In 2009, A&M was engaged by Fairfax County to review and validate the financial information provided by the proposed master developer for the Laurel Hill Adaptive Reuse Area. The site is a Fairfax County Public-Private Education Facilities and Infrastructure (PPEA) project located at the former Lorton Prison Reformatory and Penitentiary. This 80-acre adaptive reuse site includes the former reformatory which is composed of 41 buildings including dorms, an auditorium/hospital and gymnasium, and the former penitentiary’s 15 structures including cellblocks, towers, and a dining area.
A&M reviewed development assumptions, development costs, project operational cost projections, historic tax credits, housing credits, Community Development Areas (CDAs), and Tax Increment Financing (TIF) to identify any financial shortfalls and protect the County’s interests. In late 2012, A&M was asked to complete a reassessment of those same topics as the County and master developer approached the final stage of negotiations to execute a ground lease for the Reuse Area.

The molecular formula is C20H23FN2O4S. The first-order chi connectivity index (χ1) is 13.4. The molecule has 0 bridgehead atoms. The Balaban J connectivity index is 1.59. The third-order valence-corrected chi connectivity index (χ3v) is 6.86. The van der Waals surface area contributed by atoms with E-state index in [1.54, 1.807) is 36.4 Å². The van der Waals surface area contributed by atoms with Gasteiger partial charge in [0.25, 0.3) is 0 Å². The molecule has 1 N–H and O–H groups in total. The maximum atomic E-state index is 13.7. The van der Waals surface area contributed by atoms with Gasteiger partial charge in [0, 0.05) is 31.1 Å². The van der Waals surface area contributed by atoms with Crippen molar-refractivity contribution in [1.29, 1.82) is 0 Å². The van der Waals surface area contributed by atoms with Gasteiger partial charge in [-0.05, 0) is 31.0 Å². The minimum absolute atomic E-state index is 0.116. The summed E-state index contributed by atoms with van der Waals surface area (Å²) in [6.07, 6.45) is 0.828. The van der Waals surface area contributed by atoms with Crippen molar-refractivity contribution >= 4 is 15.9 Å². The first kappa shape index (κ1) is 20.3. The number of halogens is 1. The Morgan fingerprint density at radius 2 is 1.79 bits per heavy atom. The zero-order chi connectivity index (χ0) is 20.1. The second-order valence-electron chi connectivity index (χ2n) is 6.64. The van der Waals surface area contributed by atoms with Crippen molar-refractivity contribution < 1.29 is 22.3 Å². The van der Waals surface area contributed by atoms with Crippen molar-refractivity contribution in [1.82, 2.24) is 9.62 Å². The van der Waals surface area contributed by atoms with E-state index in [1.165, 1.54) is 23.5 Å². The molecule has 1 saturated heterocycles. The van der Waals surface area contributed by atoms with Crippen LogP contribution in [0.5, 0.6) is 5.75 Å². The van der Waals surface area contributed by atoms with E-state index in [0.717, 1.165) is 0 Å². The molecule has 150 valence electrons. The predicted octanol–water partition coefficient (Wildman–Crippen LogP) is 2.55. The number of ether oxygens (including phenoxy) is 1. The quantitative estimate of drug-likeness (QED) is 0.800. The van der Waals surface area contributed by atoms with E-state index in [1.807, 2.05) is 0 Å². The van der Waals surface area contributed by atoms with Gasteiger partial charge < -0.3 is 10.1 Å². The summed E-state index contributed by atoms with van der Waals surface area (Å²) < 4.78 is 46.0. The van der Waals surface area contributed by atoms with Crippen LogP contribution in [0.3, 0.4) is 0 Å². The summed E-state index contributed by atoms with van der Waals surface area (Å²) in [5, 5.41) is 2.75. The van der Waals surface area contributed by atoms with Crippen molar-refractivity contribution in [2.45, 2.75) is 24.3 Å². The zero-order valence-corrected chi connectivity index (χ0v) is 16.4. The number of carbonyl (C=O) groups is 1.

For the Laurel Hill engagement, A&M played a critical role in providing project assessment and real estate advisory services, particularly with regard to developer selection and developer financial viability analysis. A&M provided Fairfax County with a financial and fiscal impact analysis which outlined the strengths and potential weaknesses of the developer’s financial plan. We also performed market research and assessment to provide a best use analysis of the County’s real estate assets by analyzing the proposed density of residential, commercial, and retail development on individual parcels, and projected commercial and retail lease rates for the project, as well as short-term and mid-term viability of the proposed asset uses.
Adhering to the counsel of A&M, Fairfax County expedited the signing of a land development agreement and ground lease. The estimated $188 million Laurel Hill reuse project is currently under construction, and has been noted as a prime example of adapting a site while preserving its historical integrity. Fairfax County’s contribution is capped at $12.8 million for public infrastructure design and construction, but the project is expected to yield $2.5 million in County revenue annually.